One of the main aims of The THES is to offer the academic community a forum for debate. This week we are extending our ability to do so. In partnership with the policy and ideas network, Nexus, we have set up a debate forum on our websites. It can be found from either of our Home Pages.* The site will have two sections. The first is launched this week for replies to our Soapbox column, a feature introduced last autumn and now deluged with responses. The second, coming soon, will be for sustained debates. These may not start from the paper but may feed back into it.
With this broadening of debate it seems timely to restate the paper's policy. This is to give space to anyone in the academic world to express any view on any topic relevant to that world - provided it is within the law, coherently written and not as far we know factually wrong. Inciters to racial hatred, flat earthers, creationists and astrologers will get short shrift, but views that run counter to the paper's own editorial policy are welcome.
This open-house approach can lead to confusion about where The THES stands. It does so increasingly as the old-fashioned distinction between news and views breaks down in other parts of the media with opinion invading even the news pages of the broadsheets.
The THES does of course have editorial views - indeed the first of these is that academic freedom to express controversial views must be resolutely defended. These views are explicitly set out in this leader column week by week. So, for example, we back better pay for higher education staff; maintenance grants for the poorest students; investment in further education; more money for research; innovation in the content and delivery of courses; continued expansion and wider participation; and, in order to sustain quality in all this, tuition fees from the rich and hard-nosed exploitation of universities' and academics' intellectual property rights.
This week provides a nice example of the distinction. The THES is privileged to publish in Soapbox Valentine Cunningham's strongly expressed criticism of the Oxford University Press and is glad to launch our debate website with your reactions. At the same time, given our editorial support for commercial exploitation of intellectual property rights, it is only right in this column to raise the question of whether it is wise for the great university presses to continue as they are.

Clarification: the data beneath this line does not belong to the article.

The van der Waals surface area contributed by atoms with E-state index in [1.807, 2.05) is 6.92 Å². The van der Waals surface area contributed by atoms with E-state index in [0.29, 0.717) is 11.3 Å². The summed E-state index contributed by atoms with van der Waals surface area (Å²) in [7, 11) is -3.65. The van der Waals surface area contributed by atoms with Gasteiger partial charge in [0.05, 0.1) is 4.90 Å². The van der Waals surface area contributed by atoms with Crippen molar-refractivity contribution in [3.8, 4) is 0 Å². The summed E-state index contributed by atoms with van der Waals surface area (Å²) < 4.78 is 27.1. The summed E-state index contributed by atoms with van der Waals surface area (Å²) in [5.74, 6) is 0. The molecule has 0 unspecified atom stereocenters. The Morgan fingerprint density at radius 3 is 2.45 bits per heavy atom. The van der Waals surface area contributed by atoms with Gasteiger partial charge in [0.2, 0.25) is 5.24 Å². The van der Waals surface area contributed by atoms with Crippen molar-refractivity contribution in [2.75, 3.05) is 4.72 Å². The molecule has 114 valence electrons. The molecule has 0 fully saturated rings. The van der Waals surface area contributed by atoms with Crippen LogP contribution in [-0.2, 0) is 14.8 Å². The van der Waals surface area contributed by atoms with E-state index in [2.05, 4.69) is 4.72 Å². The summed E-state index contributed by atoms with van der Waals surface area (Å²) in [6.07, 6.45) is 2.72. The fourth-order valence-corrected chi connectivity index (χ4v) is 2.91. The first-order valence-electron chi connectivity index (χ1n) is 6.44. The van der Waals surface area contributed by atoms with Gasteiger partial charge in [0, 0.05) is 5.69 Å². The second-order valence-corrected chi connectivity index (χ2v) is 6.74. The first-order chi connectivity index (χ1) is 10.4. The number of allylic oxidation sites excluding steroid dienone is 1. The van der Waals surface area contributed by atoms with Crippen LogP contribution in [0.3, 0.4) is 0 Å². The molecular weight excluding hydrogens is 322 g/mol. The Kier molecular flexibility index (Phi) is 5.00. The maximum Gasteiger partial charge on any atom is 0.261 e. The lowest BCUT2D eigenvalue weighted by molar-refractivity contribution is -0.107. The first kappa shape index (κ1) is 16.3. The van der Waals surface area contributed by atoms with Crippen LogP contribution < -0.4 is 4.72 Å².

Commercial pressures are in any case coming into play, hence the present row. It cannot be long before the jealous eyes of less privileged competitors in the knowledge business turn on tax privileges that have served the presses and their universities well but may become hard to justify.
Communications technology is opening new opportunities for the global exploitation of intellectual property. Knowledge is becoming commodified. In the dross-infested world of the internet, the Oxford and Cambridge names are extraordinarily valuable. The presses are already formidable businesses but there may be more they could do to make their universities richer and therefore more independent.
Perhaps it is time to separate charitable and commercial roles. Why not set up knowledge spin-off companies to exploit the benefits of venerable brands in cyberspace? This need not rule out separate charitable activities. It need not preclude publishing loss-making poets or monographs with small print runs. Indeed, if the auction houses are anything to go by, there may be unexpectedly large markets for such minority products. Rejecting new opportunities for fear of losing present privileges could in the medium to long run spell disaster.